Serial fiction. Updated at 6.00am UTC on Monday and Friday.

10: Alice

When she got home from work Alice had gone straight up to her room. She had been there half an hour when she heard the back door, and she knew that meant Dad was back, meaning that tea would be ready soon. It didn’t matter that she never wanted to eat that early, as she usually needed time to decompress after being in that office all day, with those people: her family always ate ten minutes or so after Dad came home, and probably always would. She didn’t hear any sounds of cooking, so she assumed that meant something cold.

As she sat waiting to be called down for whatever discount food Mum had got from the Co-Op, Alice brooded. Today had been a worse day at work than usual: for once, she had been unable to avoid Barry’s spite. He had shouted at her for a mistake she’d made on a letter to a supplier, and she’d had to hold in her tears until he and Tyson had gone so she could cry in the toilet – the filthiest place in the building – in peace. Cathy’s attempts to comfort her had only made it worse. She hated them all, and didn’t know how she was going to get through the two days until the weekend.

Just as she was thinking of getting changed from her work skirt and blouse, she heard a loud knock at the back door followed by someone giving a cheery greeting. This was followed by the twins bursting out of their room and vaulting downstairs. Wait: it was a Wednesday, and the last delivery had been a fortnight ago so that meant a non-crappy tea and… Callum!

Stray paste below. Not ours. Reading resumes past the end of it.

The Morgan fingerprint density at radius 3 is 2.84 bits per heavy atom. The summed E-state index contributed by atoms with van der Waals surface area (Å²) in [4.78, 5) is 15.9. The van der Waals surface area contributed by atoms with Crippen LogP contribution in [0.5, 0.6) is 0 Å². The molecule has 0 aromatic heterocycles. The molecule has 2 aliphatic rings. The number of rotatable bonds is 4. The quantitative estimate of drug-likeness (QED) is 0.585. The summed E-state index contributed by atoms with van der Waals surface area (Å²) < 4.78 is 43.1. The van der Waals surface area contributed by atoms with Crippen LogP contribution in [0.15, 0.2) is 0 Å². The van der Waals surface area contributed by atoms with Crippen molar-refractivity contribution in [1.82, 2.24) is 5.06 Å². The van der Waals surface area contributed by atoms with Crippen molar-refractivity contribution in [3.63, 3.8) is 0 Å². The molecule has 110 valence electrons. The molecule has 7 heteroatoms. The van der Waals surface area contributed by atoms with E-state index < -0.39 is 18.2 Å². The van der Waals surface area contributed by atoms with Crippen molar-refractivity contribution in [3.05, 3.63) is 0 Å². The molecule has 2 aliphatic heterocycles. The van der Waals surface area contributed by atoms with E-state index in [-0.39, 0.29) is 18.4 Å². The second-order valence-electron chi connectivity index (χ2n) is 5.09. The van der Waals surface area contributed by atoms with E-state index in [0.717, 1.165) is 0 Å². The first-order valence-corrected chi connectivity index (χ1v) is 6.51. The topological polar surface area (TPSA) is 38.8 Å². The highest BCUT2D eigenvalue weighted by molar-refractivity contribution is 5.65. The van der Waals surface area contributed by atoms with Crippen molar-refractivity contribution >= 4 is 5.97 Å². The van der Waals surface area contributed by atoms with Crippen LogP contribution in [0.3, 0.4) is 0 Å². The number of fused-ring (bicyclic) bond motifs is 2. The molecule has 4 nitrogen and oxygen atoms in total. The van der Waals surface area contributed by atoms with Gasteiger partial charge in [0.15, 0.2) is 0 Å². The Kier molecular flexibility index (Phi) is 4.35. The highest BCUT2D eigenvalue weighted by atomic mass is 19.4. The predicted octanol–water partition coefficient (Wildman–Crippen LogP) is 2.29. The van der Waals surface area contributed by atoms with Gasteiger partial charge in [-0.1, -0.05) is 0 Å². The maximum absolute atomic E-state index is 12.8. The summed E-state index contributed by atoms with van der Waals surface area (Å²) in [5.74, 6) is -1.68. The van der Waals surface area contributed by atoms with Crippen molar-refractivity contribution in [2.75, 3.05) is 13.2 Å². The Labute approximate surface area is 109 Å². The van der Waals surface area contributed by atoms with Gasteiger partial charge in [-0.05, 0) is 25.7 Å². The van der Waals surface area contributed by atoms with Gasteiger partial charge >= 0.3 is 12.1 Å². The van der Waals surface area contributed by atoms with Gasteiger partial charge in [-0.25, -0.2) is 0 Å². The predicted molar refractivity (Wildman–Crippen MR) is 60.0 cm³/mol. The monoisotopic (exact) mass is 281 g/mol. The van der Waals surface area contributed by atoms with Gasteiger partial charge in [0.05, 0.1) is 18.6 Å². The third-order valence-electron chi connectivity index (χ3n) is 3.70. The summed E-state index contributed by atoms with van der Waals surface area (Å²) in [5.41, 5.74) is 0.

After buttoning her blouse back up and taking a quick glance at herself in the mirror, Alice left her room. Pausing at the top of the stairs, she could hear laughter, especially from Mum.

‘Ooh, you are a one, Callum.’

Callum had never seemed to let Dad being his boss stop him from cracking jokes at his expense.

Suppressing a smile, Alice tried to appear as nonchalant as possible when she went downstairs. She went into the kitchen to find Mum and Dad talking to Callum, and the twins rifling through the boxes he had brought. Callum turned to her, beaming that grin that so unsettled her.

‘Alright, Alice. Lookin’ sexy today!’

She blushed. Mum clapping her hand to her mouth, feigned outrage, while her dad ruefully shook his head.

‘You can’t say things like that, Callum, lad. I hope you aren’t like it with the customers.’

Callum was unrepentant.

‘I’m as good as gold! Your fault, though, Paul. Shouldn’t have such a fit daughter. I know where she gets it from, though, and it’s not you.’

He turned to Mum and winked.

‘All your doing, eh, Kelly?’

Mum giggled. Alice should be annoyed, as she normally was when Mum obviously liked some lad – and they were too often lads – but how could she be, given what she thought of Callum? However often she told herself that she should remember how much pain men had caused her, and that she should try her best to be independent, when she saw him she couldn’t see past his eyes, and his easy muscles, and that creamy coffee-coloured skin. Oh, and the smile he was once again flashing at her. When she saw Mum and Dad also looking at her, she realised that she should probably say something.

‘Err… hi, Callum.’

‘There she is!’

The few minutes Callum was with them passed by in a blur. Alice wasn’t really listening to the conversation: she was, once again, marvelling at the difference between Callum and Dad. If only dad had a tiny part of the warehouse worker’s knowing cockiness, he might be able to stand up for himself; he might have been able to stand up for her. It was no use, though: Dad was Dad, and she was stuck with him. She saw that Callum was going and returned to her contemplation of him. Alice was sick of the way men affected her life, but had to admit that she like the effect he had on her. She wanted to find her own path, where she could decide what she wanted, but also wanted to be with him. At that moment, she couldn’t see how these two desires could fit together; perhaps, though, there were others out there who would know. She would have to find them, and find out.


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